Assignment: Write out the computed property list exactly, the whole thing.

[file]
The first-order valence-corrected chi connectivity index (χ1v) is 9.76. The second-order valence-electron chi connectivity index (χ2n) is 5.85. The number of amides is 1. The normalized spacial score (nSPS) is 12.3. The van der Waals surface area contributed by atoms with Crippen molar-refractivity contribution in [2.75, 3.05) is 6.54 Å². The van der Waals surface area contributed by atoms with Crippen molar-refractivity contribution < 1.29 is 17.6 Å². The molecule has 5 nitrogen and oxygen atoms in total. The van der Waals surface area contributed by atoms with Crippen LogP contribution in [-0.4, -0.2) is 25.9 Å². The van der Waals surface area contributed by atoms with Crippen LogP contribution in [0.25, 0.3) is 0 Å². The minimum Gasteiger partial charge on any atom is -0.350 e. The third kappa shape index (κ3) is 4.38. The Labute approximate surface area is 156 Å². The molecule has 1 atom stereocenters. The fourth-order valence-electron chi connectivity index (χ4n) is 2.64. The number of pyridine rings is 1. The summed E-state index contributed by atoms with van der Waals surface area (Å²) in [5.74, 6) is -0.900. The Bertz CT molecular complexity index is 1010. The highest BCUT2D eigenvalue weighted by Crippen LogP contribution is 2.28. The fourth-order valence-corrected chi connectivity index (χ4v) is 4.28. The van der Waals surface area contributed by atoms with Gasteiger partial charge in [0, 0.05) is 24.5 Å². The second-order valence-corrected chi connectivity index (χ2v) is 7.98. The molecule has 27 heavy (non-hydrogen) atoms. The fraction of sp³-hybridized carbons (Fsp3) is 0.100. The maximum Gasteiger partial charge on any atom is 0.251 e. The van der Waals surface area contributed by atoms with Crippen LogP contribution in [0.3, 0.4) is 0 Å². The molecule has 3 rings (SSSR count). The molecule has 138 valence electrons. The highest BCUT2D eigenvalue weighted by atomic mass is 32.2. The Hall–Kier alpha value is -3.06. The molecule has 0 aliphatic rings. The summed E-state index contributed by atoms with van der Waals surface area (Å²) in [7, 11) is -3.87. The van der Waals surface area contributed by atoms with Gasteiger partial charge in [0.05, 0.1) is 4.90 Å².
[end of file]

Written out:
The first-order valence-corrected chi connectivity index (χ1v) is 9.76. The second-order valence-electron chi connectivity index (χ2n) is 5.85. The number of amides is 1. The normalized spacial score (nSPS) is 12.3. The van der Waals surface area contributed by atoms with Crippen molar-refractivity contribution in [2.75, 3.05) is 6.54 Å². The van der Waals surface area contributed by atoms with Crippen molar-refractivity contribution < 1.29 is 17.6 Å². The molecule has 5 nitrogen and oxygen atoms in total. The van der Waals surface area contributed by atoms with Crippen LogP contribution in [-0.4, -0.2) is 25.9 Å². The van der Waals surface area contributed by atoms with Crippen LogP contribution in [0.25, 0.3) is 0 Å². The minimum Gasteiger partial charge on any atom is -0.350 e. The third kappa shape index (κ3) is 4.38. The Labute approximate surface area is 156 Å². The molecule has 1 atom stereocenters. The fourth-order valence-electron chi connectivity index (χ4n) is 2.64. The number of pyridine rings is 1. The summed E-state index contributed by atoms with van der Waals surface area (Å²) in [5.74, 6) is -0.900. The Bertz CT molecular complexity index is 1010. The highest BCUT2D eigenvalue weighted by Crippen LogP contribution is 2.28. The fourth-order valence-corrected chi connectivity index (χ4v) is 4.28. The van der Waals surface area contributed by atoms with Gasteiger partial charge in [0, 0.05) is 24.5 Å². The second-order valence-corrected chi connectivity index (χ2v) is 7.98. The molecule has 27 heavy (non-hydrogen) atoms. The fraction of sp³-hybridized carbons (Fsp3) is 0.100. The maximum Gasteiger partial charge on any atom is 0.251 e. The van der Waals surface area contributed by atoms with Crippen LogP contribution in [0.3, 0.4) is 0 Å². The molecule has 3 rings (SSSR count). The molecule has 138 valence electrons. The highest BCUT2D eigenvalue weighted by atomic mass is 32.2. The Hall–Kier alpha value is -3.06. The molecule has 0 aliphatic rings. The summed E-state index contributed by atoms with van der Waals surface area (Å²) in [7, 11) is -3.87. The van der Waals surface area contributed by atoms with Gasteiger partial charge in [0.05, 0.1) is 4.90 Å².